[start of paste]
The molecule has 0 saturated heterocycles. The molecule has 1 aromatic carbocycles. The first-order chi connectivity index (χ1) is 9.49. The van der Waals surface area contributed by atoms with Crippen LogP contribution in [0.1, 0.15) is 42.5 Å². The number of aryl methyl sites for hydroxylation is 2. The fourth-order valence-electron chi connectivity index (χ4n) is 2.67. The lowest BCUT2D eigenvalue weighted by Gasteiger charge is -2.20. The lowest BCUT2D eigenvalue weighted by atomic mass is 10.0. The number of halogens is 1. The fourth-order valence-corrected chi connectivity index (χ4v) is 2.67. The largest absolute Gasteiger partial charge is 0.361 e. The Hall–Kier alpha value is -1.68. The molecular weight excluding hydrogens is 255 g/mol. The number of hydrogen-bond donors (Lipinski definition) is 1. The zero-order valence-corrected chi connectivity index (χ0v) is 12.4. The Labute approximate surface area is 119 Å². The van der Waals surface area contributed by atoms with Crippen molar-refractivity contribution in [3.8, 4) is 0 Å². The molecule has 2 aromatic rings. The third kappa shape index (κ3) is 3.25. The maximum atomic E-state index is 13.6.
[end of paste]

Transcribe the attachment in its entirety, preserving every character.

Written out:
The molecule has 0 saturated heterocycles. The molecule has 1 aromatic carbocycles. The first-order chi connectivity index (χ1) is 9.49. The van der Waals surface area contributed by atoms with Crippen LogP contribution in [0.1, 0.15) is 42.5 Å². The number of aryl methyl sites for hydroxylation is 2. The fourth-order valence-electron chi connectivity index (χ4n) is 2.67. The lowest BCUT2D eigenvalue weighted by Gasteiger charge is -2.20. The lowest BCUT2D eigenvalue weighted by atomic mass is 10.0. The number of halogens is 1. The fourth-order valence-corrected chi connectivity index (χ4v) is 2.67. The largest absolute Gasteiger partial charge is 0.361 e. The Hall–Kier alpha value is -1.68. The molecular weight excluding hydrogens is 255 g/mol. The number of hydrogen-bond donors (Lipinski definition) is 1. The zero-order valence-corrected chi connectivity index (χ0v) is 12.4. The Labute approximate surface area is 119 Å². The van der Waals surface area contributed by atoms with Crippen molar-refractivity contribution in [3.8, 4) is 0 Å². The molecule has 2 aromatic rings. The third kappa shape index (κ3) is 3.25. The maximum atomic E-state index is 13.6.